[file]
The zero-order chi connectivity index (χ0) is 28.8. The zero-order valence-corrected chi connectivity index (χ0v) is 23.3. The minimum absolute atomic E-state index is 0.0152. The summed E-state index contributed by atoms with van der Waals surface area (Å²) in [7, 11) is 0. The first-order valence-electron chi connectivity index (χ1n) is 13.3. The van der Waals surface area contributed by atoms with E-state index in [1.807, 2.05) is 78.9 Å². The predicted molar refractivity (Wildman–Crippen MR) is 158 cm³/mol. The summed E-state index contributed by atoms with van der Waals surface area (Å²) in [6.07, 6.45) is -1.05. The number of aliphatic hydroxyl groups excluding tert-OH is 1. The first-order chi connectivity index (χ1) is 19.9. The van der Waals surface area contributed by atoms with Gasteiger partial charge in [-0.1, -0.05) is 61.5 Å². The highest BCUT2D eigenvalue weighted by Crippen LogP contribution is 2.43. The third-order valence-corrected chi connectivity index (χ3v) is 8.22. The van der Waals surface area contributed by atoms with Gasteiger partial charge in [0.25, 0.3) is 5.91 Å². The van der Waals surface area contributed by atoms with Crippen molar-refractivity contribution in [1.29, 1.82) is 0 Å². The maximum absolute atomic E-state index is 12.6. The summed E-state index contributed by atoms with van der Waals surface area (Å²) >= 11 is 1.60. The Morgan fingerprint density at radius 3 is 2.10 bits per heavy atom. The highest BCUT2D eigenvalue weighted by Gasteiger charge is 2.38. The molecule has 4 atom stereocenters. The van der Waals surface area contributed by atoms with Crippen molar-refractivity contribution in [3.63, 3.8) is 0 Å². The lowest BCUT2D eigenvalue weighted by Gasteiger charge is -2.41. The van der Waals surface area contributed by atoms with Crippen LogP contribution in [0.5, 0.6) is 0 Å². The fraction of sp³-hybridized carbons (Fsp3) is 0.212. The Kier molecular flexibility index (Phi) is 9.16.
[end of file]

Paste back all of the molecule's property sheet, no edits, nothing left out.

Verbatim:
The zero-order chi connectivity index (χ0) is 28.8. The zero-order valence-corrected chi connectivity index (χ0v) is 23.3. The minimum absolute atomic E-state index is 0.0152. The summed E-state index contributed by atoms with van der Waals surface area (Å²) in [7, 11) is 0. The first-order valence-electron chi connectivity index (χ1n) is 13.3. The van der Waals surface area contributed by atoms with E-state index in [1.807, 2.05) is 78.9 Å². The predicted molar refractivity (Wildman–Crippen MR) is 158 cm³/mol. The summed E-state index contributed by atoms with van der Waals surface area (Å²) in [6.07, 6.45) is -1.05. The number of aliphatic hydroxyl groups excluding tert-OH is 1. The first-order chi connectivity index (χ1) is 19.9. The van der Waals surface area contributed by atoms with Gasteiger partial charge in [-0.1, -0.05) is 61.5 Å². The highest BCUT2D eigenvalue weighted by Crippen LogP contribution is 2.43. The third-order valence-corrected chi connectivity index (χ3v) is 8.22. The van der Waals surface area contributed by atoms with Gasteiger partial charge in [0.25, 0.3) is 5.91 Å². The van der Waals surface area contributed by atoms with Crippen molar-refractivity contribution in [1.29, 1.82) is 0 Å². The maximum absolute atomic E-state index is 12.6. The summed E-state index contributed by atoms with van der Waals surface area (Å²) >= 11 is 1.60. The Morgan fingerprint density at radius 3 is 2.10 bits per heavy atom. The highest BCUT2D eigenvalue weighted by Gasteiger charge is 2.38. The molecule has 4 atom stereocenters. The van der Waals surface area contributed by atoms with Crippen molar-refractivity contribution in [3.63, 3.8) is 0 Å². The lowest BCUT2D eigenvalue weighted by Gasteiger charge is -2.41. The van der Waals surface area contributed by atoms with Crippen LogP contribution in [0.5, 0.6) is 0 Å². The fraction of sp³-hybridized carbons (Fsp3) is 0.212. The Kier molecular flexibility index (Phi) is 9.16.